As Secretary of State John Kerry faces off with his Russian counterpart in Geneva, House Republicans and the Obama administration are in their own negotiations to avert an apocalypse over government funding and Obamacare. Kerry's are going better.
Capitol Hill Republicans have returned their focus to the war with the white house up the street over the national debt, Obamacare, and how to use one to stop the other. The combination of the August recess and the now-delayed Syria vote has meant nearly six weeks of legislative inaction, despite looming deadlines. Issues like immigration reform have been taken off the stove completely, given how quickly Congress needs to act on a measure that will authorize funding for the government and, slightly less quickly, an increase to the debt ceiling. Both things which could have been addressed earlier in the year, of course, but, thanks to Congress' near-historic inaction, weren't. With an October 1 deadline for funding the government, House Majority Leader Eric Cantor has threatened to cancel the House's September recess. That recess would have begun two weeks after the House returned from its August recess.
As we noted on Thursday, House leaders aren't really sure how to move forward, as they try to work with the president even while their base heads in a million different directions. Congress is no longer a two-party institution, with enough flavors of House Republican these days to open a Baskin Robbins, which makes the position of House Republican leader mostly an honorary one. When Senate Majority Leader Harry Reid says he feels sorry for Speaker John Boehner, it's only partially Reid concern-trolling.
The points of broad consensus from which House Republicans can operate are these: government spending should be limited and Obamacare is bad. While the two aren't naturally linked, the temptation to do so, to use the moment of perceived leverage offered by the need to fund the government, is continuously irresistible. On Thursday, a group of 43 House Republicans signed on to the latest incarnation of an attempt to do so: pass a one-year funding bill, with more money for defense, less for domestic programs (less even than the sequestered amounts), and require a one-year delay of Obamacare. (The proposal was a direct response to a plan from Cantor that would fund the government through December.) The White House has already pledged to veto any such bill, as they have before. If we're going to continue the war analogy, think World War I.
Republicans may be tempted to point to a survey conducted by The Wall Street Journal and NBC News as evidence that they are operating from a position of strength on economic issues. The Journal isolated data from that poll showing that Republicans (all flavors combined) have regained the advantage on economic issues.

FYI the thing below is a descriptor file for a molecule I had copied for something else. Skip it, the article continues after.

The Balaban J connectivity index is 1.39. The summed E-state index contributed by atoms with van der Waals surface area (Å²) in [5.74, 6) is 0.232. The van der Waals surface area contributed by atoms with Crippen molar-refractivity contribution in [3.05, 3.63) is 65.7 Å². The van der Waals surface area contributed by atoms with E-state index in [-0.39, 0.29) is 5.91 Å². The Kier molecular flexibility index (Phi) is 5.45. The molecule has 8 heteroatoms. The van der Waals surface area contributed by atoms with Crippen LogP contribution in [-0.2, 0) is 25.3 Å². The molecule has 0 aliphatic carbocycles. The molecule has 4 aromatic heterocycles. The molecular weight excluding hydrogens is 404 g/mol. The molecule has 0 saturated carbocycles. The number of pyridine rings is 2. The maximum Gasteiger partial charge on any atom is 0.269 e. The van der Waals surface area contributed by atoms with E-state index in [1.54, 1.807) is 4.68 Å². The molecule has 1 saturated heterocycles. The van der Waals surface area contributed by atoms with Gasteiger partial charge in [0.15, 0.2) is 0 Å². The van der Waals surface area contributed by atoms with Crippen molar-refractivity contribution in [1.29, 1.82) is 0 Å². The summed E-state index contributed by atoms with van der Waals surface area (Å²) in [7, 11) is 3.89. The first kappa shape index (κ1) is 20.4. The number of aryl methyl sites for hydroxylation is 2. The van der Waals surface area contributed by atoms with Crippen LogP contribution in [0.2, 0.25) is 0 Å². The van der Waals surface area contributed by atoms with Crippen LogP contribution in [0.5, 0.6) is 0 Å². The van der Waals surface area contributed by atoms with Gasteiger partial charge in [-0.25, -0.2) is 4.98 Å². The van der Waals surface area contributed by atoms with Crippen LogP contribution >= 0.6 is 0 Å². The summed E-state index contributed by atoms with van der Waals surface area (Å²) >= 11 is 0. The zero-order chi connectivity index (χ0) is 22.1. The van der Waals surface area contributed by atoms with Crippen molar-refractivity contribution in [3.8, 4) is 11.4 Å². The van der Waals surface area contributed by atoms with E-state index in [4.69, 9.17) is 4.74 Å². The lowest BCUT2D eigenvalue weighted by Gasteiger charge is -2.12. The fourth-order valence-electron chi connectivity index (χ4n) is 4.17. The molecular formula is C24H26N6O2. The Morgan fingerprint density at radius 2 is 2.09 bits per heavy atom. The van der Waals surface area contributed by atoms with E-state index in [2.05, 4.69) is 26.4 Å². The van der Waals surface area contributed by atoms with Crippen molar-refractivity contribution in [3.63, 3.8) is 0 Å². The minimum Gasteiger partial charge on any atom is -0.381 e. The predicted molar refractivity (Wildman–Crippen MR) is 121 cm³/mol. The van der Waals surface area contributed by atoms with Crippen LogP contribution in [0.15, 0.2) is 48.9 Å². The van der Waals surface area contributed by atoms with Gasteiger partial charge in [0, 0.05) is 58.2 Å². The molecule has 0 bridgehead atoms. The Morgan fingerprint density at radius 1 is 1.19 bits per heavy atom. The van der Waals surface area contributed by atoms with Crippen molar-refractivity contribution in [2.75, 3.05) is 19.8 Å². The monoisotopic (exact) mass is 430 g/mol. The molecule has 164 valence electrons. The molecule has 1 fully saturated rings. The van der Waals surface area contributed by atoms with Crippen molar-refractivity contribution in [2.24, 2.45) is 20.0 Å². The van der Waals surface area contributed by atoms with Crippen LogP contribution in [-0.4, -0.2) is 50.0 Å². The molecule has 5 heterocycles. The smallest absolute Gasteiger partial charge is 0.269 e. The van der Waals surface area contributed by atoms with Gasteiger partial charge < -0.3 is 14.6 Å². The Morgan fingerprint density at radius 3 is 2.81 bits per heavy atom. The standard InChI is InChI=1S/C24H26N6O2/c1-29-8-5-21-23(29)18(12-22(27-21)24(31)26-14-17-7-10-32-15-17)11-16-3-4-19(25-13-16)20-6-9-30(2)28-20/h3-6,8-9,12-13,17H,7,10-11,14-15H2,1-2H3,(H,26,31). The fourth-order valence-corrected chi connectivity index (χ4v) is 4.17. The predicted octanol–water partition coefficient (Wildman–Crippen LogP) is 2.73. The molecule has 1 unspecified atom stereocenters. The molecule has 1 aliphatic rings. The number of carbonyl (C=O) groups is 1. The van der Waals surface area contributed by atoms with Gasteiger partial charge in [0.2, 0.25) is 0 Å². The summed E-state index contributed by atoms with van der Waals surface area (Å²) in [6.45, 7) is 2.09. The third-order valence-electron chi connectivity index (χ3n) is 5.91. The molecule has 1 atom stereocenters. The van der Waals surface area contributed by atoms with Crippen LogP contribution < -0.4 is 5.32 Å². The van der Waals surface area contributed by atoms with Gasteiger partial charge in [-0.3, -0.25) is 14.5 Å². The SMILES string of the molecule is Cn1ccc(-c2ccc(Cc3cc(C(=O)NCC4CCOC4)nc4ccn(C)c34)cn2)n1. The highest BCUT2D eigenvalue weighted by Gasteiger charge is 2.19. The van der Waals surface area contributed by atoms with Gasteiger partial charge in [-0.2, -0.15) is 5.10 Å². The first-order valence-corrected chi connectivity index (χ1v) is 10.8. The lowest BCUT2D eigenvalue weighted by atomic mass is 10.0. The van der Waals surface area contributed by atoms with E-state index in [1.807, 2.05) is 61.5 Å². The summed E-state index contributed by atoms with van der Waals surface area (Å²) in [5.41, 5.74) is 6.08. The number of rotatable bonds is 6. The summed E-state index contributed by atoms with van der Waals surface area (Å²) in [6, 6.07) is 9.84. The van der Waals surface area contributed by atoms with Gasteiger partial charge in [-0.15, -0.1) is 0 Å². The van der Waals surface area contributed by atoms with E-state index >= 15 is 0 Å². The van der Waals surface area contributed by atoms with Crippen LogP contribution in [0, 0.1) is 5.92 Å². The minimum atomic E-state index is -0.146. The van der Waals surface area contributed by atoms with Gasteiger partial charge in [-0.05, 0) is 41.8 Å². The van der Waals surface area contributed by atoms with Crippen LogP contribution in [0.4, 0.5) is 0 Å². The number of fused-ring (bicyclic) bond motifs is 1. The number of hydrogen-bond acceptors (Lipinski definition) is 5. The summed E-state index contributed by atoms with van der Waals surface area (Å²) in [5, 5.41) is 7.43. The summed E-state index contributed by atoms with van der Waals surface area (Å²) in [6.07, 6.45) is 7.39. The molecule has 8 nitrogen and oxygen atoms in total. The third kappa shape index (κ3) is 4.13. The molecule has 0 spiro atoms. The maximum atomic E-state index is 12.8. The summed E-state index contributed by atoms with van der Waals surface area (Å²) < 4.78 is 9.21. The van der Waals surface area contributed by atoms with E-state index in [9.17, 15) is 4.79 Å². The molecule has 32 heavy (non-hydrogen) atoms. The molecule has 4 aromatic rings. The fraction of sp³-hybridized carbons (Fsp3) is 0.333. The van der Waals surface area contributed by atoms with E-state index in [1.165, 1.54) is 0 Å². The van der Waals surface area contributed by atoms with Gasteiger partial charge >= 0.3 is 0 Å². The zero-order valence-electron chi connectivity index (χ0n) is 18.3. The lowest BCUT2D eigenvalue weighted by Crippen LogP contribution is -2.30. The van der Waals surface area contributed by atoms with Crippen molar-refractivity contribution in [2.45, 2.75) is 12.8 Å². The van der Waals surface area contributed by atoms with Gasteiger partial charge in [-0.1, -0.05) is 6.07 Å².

Republicans are now rated higher than Democrats on handling the economy and foreign policy, and the GOP's lead has strengthened on several other issues, including dealing with the federal deficit and ensuring a strong national defense.
On topics such as health care, Democrats have seen their long-standing advantage whittled to lows not seen in years.
Which sounds good until you consider, first, that this is comparing data on a year-by-year basis — the foreign policy number compares 2013 with 2006! — and, second, that "just 28% of Americans said they hold positive views of the GOP, compared with 40% who view the Democrats positively."
NBC News pulled out a different set of data. "Poll: 44 percent of Americans oppose raising debt ceiling," its headline reads. The debt ceiling, as we've noted before, is only tangentially about the national debt, referring instead to giving the government the authority to pay off the bills that Congress already agreed to rack up. It's a distinction that escapes a lot of people, but Republicans hoping to pressure the White House on the issue aren't likely to add that caveat when regurgitating the 44 percent figure.
That sort of pressure is how John Boehner spent his day on Thursday, as The New York Times reports.
“It’s time for the president’s party to show the courage to work with us to solve this problem,” said Mr. Boehner, who argued that budget deals have been part of past agreements to raise the debt limit.
In other words: Come to the table, and let's work out a compromise. The White House will. But unlike the negotiations in Geneva, both sides tacitly recognize the imbalance of power. Until Boehner gets his factions in line, winning the debate will be nearly impossible. If he ever gets them in line.
This article is from the archive of our partner The Wire.
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